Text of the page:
Saturday, 4 March 2017

Focke-Wulf Fw200 Condor - Part 3. German Dzib -Compiler-

Postwar use

Two MG 151/20 cannon fitted to a Finnish TorKK MG-151 2 anti-aircraft mounting. Cannons of Torp museum (2011)
After World War 2, numbers of ex-Luftwaffe MG 151/20 cannon were removed from inventory and from scrapped aircraft and used by various nations in their own aircraft. The French Air Force and French Army aviation arm (ALAT) utilized MG 151/20 cannon as both fixed and flexible armament in various aircraft, including helicopters. The FAF and ALAT jointly developed a rubber-insulated flexible mount for the MG 151/20 for use as a door gun, which was later used in combat in Algeria aboard several FAF/ALAT H-21C assault transport helicopters and on Sikorsky HSS-1 Pirate gunship helicopters. French Matra MG 151 20mm cannons were used by Portugal and Rhodesia(21) fitted to their Alouette III helicopters, while Denel designed its own variant for the South African Air Force.(22)

MG 151 specifications

Type: single-barrel automatic cannon
Caliber: 15×96mm
Operation: Recoil-operated; short recoil
Length: 1916 mm
Barrel length: 1254 mm
Rifling: 8 grooves, right hand twist, 1 turn in 16"
Weight (complete): 38.1 kg (84 lb)
Rate of fire: 740 rpm
Effective range: 1000 m
Muzzle velocity: 850 m/s (AP-T); 960 m/s (HE-T, HEI-T); 1030 m/s AP(WC)
Projectile types:
                       AP-T weighing 72 g
                       HE weighing 57 g. HE filler: 2.8 g
                       AP(WC) weighing 52 g

MG 151/20 specifications

Two versions of the 20 mm MG 151 were built. Early guns used a percussion priming system, and later E-models used electrical priming. Some rounds were available with a timer self-destruct and/or tracer (or glowtracer). There were also different types of high-explosive shell fillings with either standard PETN, a mixture called HA41 (RDX and aluminium), and a compressed version where more explosives were compressed into same space using large pressures (XM).
Type: single-barrel automatic cannon
Caliber: 20×82mm
Operation: Recoil-operated; short recoil
Length: 1766 mm
Barrel length: 1104 mm/55 calibers
Rifling: 1 turn in 23 calibers
Weight (complete): 42.7 kg
Rate of fire: 750 rpm
Effective range:800 m
Muzzle velocity: 805 m/s (M-Geschoss); 705 m/s (HE-T, AP)

Ammunition specifications

US derivative

In the late 1940s the US Army reverse engineered the MG151 in order to adapt it to fire .60 caliber rounds; these had been developed for use in an anti-tank rifle. Around 300 of these T17 guns were built. However none saw service despite the availability of 6 million rounds of .60 caliber ammunition.(23) Almost one million rounds were fired during the T17 testing program. The main US version produced, the T17E3, was made by Frigidaire. Further refinements led to the T39 and T51 versions, but these also did not enter service.(24)

MG 131 machine gun

The MG 131 (shortened from German: Maschinengewehr 131, or "Machine gun 131") was a German 13 mm caliber machine gun developed in 1938 by Rheinmetall-Borsig and produced from 1940 to 1945. The MG 131 was designed for use at fixed, flexible or turreted, single or twin mountings in Luftwaffe aircraft during World War II.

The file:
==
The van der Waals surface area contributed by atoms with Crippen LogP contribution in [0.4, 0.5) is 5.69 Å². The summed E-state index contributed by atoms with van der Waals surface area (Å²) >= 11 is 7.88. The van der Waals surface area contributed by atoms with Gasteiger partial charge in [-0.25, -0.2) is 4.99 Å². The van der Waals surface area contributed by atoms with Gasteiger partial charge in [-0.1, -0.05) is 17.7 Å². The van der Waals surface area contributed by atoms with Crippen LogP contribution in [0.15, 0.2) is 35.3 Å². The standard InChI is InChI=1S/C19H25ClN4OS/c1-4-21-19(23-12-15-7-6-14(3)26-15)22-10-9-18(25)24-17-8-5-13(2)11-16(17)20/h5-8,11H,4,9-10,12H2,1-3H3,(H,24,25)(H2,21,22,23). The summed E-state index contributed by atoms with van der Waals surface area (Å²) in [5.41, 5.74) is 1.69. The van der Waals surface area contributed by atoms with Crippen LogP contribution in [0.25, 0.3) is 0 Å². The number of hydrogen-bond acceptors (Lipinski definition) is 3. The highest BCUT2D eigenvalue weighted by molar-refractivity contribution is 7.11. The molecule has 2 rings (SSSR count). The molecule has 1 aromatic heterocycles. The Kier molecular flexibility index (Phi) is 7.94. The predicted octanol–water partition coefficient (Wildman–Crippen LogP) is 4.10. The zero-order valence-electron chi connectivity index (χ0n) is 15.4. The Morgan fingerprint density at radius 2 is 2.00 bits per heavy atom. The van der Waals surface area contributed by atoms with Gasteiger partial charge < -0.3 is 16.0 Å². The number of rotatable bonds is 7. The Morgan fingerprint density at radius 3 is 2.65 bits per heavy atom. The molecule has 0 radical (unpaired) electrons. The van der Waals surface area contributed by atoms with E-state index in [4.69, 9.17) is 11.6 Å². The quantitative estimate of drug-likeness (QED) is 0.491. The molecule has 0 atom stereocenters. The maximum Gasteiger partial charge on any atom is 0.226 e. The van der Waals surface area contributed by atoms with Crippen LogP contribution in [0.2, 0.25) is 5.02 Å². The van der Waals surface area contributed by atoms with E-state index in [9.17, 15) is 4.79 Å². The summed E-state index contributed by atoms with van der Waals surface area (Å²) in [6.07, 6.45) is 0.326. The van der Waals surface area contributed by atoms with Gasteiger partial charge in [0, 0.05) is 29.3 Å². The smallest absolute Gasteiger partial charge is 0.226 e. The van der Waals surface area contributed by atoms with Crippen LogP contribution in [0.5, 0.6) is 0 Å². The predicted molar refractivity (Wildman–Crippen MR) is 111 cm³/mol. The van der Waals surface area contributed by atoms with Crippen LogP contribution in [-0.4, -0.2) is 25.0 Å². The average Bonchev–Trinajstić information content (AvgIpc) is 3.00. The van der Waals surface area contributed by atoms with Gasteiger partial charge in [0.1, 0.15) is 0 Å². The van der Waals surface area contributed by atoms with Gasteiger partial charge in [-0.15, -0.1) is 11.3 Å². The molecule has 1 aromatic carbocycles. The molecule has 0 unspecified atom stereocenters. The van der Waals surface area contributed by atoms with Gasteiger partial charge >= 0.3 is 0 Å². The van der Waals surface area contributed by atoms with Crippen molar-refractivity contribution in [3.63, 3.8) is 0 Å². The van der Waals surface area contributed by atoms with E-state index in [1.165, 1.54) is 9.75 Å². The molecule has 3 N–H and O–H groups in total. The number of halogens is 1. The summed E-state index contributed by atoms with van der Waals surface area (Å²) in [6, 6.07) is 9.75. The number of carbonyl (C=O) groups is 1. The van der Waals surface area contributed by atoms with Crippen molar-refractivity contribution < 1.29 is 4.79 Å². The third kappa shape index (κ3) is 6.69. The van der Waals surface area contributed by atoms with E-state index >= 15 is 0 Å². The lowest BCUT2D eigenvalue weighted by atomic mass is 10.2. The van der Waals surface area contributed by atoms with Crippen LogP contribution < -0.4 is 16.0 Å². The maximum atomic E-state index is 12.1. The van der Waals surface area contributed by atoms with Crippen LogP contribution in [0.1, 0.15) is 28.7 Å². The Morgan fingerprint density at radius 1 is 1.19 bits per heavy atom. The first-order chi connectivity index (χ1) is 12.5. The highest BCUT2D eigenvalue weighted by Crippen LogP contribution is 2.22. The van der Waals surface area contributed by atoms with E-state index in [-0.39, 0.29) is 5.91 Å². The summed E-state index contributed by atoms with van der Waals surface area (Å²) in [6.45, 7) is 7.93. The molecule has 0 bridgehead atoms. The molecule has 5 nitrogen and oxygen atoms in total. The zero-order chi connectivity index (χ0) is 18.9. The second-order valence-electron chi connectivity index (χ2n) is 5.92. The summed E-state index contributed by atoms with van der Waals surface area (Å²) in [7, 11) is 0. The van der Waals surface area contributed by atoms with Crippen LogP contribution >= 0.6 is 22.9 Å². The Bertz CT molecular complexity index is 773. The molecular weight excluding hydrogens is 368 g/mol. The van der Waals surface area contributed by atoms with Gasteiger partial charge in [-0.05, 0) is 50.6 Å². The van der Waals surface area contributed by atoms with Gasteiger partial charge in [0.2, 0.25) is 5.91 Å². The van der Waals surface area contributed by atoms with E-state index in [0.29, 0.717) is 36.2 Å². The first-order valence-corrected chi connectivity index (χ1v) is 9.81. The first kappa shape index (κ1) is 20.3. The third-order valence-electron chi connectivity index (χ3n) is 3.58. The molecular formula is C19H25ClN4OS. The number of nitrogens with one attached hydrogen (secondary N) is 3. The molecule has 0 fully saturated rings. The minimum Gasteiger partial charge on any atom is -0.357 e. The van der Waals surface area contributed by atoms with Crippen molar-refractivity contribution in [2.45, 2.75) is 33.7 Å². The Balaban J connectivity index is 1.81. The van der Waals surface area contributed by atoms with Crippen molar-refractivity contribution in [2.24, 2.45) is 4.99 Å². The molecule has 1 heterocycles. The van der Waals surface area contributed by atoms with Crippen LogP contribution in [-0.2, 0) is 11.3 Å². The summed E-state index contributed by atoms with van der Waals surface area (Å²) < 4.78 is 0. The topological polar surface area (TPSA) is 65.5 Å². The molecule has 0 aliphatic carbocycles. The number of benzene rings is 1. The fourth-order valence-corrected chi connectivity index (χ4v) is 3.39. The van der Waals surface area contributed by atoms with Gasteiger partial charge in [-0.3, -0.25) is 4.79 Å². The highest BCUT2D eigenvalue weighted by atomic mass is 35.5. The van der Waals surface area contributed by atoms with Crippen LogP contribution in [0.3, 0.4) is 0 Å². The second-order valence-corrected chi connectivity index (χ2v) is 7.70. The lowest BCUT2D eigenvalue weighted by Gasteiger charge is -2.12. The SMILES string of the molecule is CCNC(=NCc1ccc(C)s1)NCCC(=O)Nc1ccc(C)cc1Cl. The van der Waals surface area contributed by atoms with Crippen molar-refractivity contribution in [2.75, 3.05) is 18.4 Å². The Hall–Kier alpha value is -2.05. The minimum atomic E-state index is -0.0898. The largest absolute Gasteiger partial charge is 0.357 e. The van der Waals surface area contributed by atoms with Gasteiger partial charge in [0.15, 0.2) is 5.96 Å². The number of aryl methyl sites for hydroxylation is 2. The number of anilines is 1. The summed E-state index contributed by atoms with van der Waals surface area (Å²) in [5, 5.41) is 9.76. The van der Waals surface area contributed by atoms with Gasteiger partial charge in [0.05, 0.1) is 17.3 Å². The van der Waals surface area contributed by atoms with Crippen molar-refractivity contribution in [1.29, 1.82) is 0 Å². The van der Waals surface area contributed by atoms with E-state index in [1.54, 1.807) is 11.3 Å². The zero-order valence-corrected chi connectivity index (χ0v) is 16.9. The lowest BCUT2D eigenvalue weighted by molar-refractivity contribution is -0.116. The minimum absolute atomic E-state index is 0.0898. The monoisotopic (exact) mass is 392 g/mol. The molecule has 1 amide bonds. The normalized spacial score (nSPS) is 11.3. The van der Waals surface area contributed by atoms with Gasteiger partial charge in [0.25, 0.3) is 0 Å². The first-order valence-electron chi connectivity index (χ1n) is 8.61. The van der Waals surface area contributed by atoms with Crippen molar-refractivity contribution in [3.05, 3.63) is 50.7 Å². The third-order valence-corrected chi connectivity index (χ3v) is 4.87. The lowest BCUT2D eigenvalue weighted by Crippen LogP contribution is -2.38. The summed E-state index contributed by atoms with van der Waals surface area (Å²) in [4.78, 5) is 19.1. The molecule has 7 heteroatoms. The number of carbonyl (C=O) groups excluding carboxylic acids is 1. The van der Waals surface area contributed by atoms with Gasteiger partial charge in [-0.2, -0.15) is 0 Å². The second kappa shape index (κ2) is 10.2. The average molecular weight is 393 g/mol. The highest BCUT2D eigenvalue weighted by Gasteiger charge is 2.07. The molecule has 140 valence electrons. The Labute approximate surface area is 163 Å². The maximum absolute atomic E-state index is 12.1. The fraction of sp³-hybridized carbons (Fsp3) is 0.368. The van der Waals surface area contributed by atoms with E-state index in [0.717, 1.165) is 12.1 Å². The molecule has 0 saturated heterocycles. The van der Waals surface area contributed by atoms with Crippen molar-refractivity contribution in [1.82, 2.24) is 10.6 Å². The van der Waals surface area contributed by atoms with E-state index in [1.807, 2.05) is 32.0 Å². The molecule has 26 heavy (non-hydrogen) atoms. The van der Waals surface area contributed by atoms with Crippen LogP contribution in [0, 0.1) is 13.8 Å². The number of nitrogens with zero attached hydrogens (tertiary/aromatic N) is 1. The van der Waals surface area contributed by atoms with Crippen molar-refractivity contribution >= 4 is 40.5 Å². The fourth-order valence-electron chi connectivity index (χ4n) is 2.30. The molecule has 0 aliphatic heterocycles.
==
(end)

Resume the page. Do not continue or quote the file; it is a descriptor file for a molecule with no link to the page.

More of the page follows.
It was one of the smallest, if not the smallest among the heavy machine guns, the weight was less than 60% of the M2 Browning or the Breda 12.7 mm. Despite this, the MG 131 was a rapid fire weapon with an elevated firepower for its mass. It was equipped with HE rounds. The nearer equivalent could have been the Ho-103. The other Axis main machine gun, the Breda 12.7 mm, was around 13 kg heavier and bigger, while slower by at least 150 rpm. The small size of the MG 131 meant the possibility to replace the 7.92 mm machine guns even in the small nose of the Luftwaffe fighters, which was commonplace from 1943 onwards. This weapon was a marked improvement as the greater armour protection Allied aircraft received rendered smaller calibers almost useless. This was especially true when it came to heavy Allied bombers.
It was installed in the Messerschmitt Bf 109, Me 410 Hornisse, Fw 190, Ju 88, Junkers Ju 388, He 177 Greif bomber, Focke Wulf Fw 200 Condor and many other aircraft. The Fernbedienbare Drehlafette FDL 131Z remotely controlled gun turret system, used as a forward-mount dorsal turret on the He 177A, used two MG 131s for dorsal defense, with the experimental Hecklafette HL 131V manned aircraft tail turret design, meant to be standardized on the never-built A-6 version of the He 177A, was also meant for standardization on many late-war prototype developments of German heavy bomber airframes such as the separately developed four engined He 177B and the 1943–44 Amerika Bomber design contender from Heinkel, the BMW 801E radial-powered Heinkel He 277, both airframes being intended to use the HL 131V tail turret unit mounting four MG 131s, two guns each 
mounted in each of a pair of rotating exterior elevation carriages on either side of the seated gunner, with horizontal traverse executed by the turret core's rotation. The design of the turret originated with the Borsig division of Rheinmetall-Borsig (the manufacturer of the guns themselves) and was a design with promise, using hydraulic drive to both elevate the turret through a 60º arc of both elevation and depression, with a capability for horizontal traverse of some 100º to either side, all at a top traverse angular speed of 60º per second.(25) The Hecklafette tail turret design was never produced beyond a small number of prototype test examples and engineering mockups from 1943 onwards, with few relics of their existence remaining.